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Old 12-16-2009, 06:21 PM   #11
ksong

 
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Old 12-16-2009, 06:25 PM   #12
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A tuna trip around here is 52 hours of boat ride, interrupted by 20 hours of fishing at it's finest. I love to deep jig, personally. It's easy on my tired back, and very rewarding when you get to clear the rail chasing your fish.
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Old 12-16-2009, 06:51 PM   #13
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Well like many tuna trips, unless you're off Stellwagen on Cape Cod, you drive out to sea for hours and hours and hours. Your muscles get cramped and your back aches from the uncomfortable ride. It's boring as heck and even the bean-bag chairs make you sore.

Then you're there.

This is a great time to stop and do some exercises. You need to limber up all those tight muscles. Most can't wait, and want to slay some blackfin tuna for chunk bait, which is OK, let 'em. But even if you're in "marathon shape," you should really stretch your muscles so you don't seize up later on. When you get to about the age of 50 or more, this makes even more sense.

Unless you have visual, which means large tuna breaking the water on top, you really want to start off jigging. This is a straight vertical drop using speed jigs, no casting except for a short flip. Be careful about getting strikes with your thumb on the reel - it can ruin your thumb for the trip, split it wide open. Fish the top 150 foot of water, sometimes lazy and sometimes fast.

If the fish aren't responding, time for some chunk. This goes piece by piece, not all at once or you'll attract sharks - about one per second or so is OK. Often this can "call" tuna to the top ... keep jigging up.

When and if tuna bust the top, you want a slightly different kind of rod meant for casting long distances. This is more like sight-casting and you have to aim 30 feet or so in front of a splash because tuna are speedsters. Poppers are very popular for this. If you don't have a sighting, throw long and rip, rip, rest, and then rip the remainder in. Some tuna will follow the lure remarkable close to the boat, just curious, or even hide underneath your boat.

If all else fails, try chunk on a hook. This is a bare S/S tuna hook so you need a fairly hefty size of blackfin meat or a whole hard-tail (hide the hook) so you can cast it a good ways. This is NOT popping or jigging, but desperate times require desperate actions! I am not so sure Kil would agree with me though.

Suddenly, the tuna will all seem to disappear. Hopefully it is not due to large schools or shark and barracuda - but they will move on after feeding for 20 minutes or longer. They seem to disappear, often in a direction that doesn't make any sense - like way behind the boat and way deep again, or a thousand yards left or right. Often they will not bite, and will set there stacked up like cordwood.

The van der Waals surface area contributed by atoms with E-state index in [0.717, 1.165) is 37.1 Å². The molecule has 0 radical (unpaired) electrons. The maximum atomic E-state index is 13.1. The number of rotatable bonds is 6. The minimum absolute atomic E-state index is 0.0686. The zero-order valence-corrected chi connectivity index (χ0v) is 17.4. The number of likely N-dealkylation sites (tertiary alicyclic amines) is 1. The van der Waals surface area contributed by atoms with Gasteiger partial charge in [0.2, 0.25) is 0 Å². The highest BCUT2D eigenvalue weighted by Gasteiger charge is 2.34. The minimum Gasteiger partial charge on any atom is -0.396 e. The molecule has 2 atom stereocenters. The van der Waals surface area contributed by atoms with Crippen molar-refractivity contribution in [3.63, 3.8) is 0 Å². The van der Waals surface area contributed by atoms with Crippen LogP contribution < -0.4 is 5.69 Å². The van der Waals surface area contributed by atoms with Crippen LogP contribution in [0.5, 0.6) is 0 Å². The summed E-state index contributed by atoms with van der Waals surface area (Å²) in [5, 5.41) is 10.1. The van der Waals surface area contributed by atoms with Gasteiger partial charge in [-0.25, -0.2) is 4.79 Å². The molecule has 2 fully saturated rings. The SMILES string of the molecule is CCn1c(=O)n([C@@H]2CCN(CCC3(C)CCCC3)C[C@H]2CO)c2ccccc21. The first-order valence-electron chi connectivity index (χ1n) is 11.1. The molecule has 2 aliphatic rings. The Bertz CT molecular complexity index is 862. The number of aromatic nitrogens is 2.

Give it a well-needed rest, take a break, clean the boat, get some water and some munchies, and start the whole process over again. Hopefully they will show some love, so every fisherman gets two YFT between 40 and 110 pounds, perchance a monster.

Remember that the Bigeye Tuna is making a come-back in the Gulf, and these can be quite deep (think deep jigging). They are nearly the same as YFT in the eating department, but usually below 100 feet to about as far as you have fishing line, some say 1000 feet. There may be some Bigeye records yet to be broken off Texas waters, although I honestly don't know that that record is today. Anyone know?
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Old 12-16-2009, 07:08 PM   #14
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52 hr. trip. Charter?? Who? Where? What to bring?? $$$ help...
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Old 12-16-2009, 07:46 PM   #15
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Quote:
Originally Posted by Mont View Post
A tuna trip around here is 52 hours of boat ride, interrupted by 20 hours of fishing at it's finest. I love to deep jig, personally. It's easy on my tired back, and very rewarding when you get to clear the rail chasing your fish.
Hi Mont, Some fishermen in Gulf of Mexico might take it as granted. But there are very few places like Gulf of Mexico you can enjoy fine yellowfin popping/jigging at oil rigs. The 52 hour trip in Gulf of Mexico can be much better than 5 -7 day trips on long range boats out of San Diego.

I fished Capt Tomeney out of Forchon, LA, the Big E out of Freeport and Scat Cat and the Pelican fleet out of Port Aransas. They are not like long range boats out of San Diego, but are much better than East Coast party boats in terms of comfort and accommodations.
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Old 12-25-2009, 12:48 AM   #16
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Just grab a 52-60hr trip on the Scat cat or Big E (whichever is closer to you) take as much tackle as you can possibly carry and do whatever the people who are catching the fish are doing. All of the above advice is really good for techniques but, to learn "how" to tuna fish is a heck of a lot easier when your not worried about running/cleaning/watching the boat.
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Old 12-25-2009, 06:36 PM   #17
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Take a trip with the gear you have, there are always people who will help you out. You will want at least a 48 hour trip.
For jigs you'll need 7 to 14 ounce depending on current.
Hi Kil, just found this place.
Jerry
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